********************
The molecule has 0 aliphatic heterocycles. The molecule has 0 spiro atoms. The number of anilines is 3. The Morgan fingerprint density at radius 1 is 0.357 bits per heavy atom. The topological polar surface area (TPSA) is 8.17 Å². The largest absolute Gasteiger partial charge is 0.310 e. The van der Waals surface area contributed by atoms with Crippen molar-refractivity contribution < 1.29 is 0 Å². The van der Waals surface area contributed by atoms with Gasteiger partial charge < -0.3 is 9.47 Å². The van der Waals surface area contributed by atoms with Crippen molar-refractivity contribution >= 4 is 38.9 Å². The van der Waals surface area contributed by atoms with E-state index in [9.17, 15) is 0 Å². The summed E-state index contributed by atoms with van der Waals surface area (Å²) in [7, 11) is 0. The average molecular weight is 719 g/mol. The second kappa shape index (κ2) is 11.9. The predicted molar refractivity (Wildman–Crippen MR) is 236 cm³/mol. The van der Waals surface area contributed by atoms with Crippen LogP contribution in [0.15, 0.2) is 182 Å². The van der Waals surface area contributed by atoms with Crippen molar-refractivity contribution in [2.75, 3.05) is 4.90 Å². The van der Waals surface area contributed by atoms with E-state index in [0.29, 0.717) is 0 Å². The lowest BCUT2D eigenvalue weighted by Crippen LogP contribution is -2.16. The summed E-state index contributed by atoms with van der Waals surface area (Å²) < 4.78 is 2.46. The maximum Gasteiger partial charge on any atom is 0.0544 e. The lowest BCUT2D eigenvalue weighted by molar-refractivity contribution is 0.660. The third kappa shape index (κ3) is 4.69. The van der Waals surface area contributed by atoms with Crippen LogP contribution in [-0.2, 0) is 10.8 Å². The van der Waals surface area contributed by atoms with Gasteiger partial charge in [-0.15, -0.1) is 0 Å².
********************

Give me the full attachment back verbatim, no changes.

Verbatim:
The molecule has 0 aliphatic heterocycles. The molecule has 0 spiro atoms. The number of anilines is 3. The Morgan fingerprint density at radius 1 is 0.357 bits per heavy atom. The topological polar surface area (TPSA) is 8.17 Å². The largest absolute Gasteiger partial charge is 0.310 e. The van der Waals surface area contributed by atoms with Crippen molar-refractivity contribution < 1.29 is 0 Å². The van der Waals surface area contributed by atoms with Gasteiger partial charge < -0.3 is 9.47 Å². The van der Waals surface area contributed by atoms with Crippen molar-refractivity contribution >= 4 is 38.9 Å². The van der Waals surface area contributed by atoms with E-state index in [9.17, 15) is 0 Å². The summed E-state index contributed by atoms with van der Waals surface area (Å²) in [7, 11) is 0. The average molecular weight is 719 g/mol. The second kappa shape index (κ2) is 11.9. The predicted molar refractivity (Wildman–Crippen MR) is 236 cm³/mol. The van der Waals surface area contributed by atoms with Crippen LogP contribution in [0.15, 0.2) is 182 Å². The van der Waals surface area contributed by atoms with Crippen molar-refractivity contribution in [2.75, 3.05) is 4.90 Å². The van der Waals surface area contributed by atoms with E-state index in [0.29, 0.717) is 0 Å². The lowest BCUT2D eigenvalue weighted by Crippen LogP contribution is -2.16. The summed E-state index contributed by atoms with van der Waals surface area (Å²) < 4.78 is 2.46. The maximum Gasteiger partial charge on any atom is 0.0544 e. The lowest BCUT2D eigenvalue weighted by molar-refractivity contribution is 0.660. The third kappa shape index (κ3) is 4.69. The van der Waals surface area contributed by atoms with Crippen LogP contribution in [-0.2, 0) is 10.8 Å². The van der Waals surface area contributed by atoms with Gasteiger partial charge in [-0.15, -0.1) is 0 Å².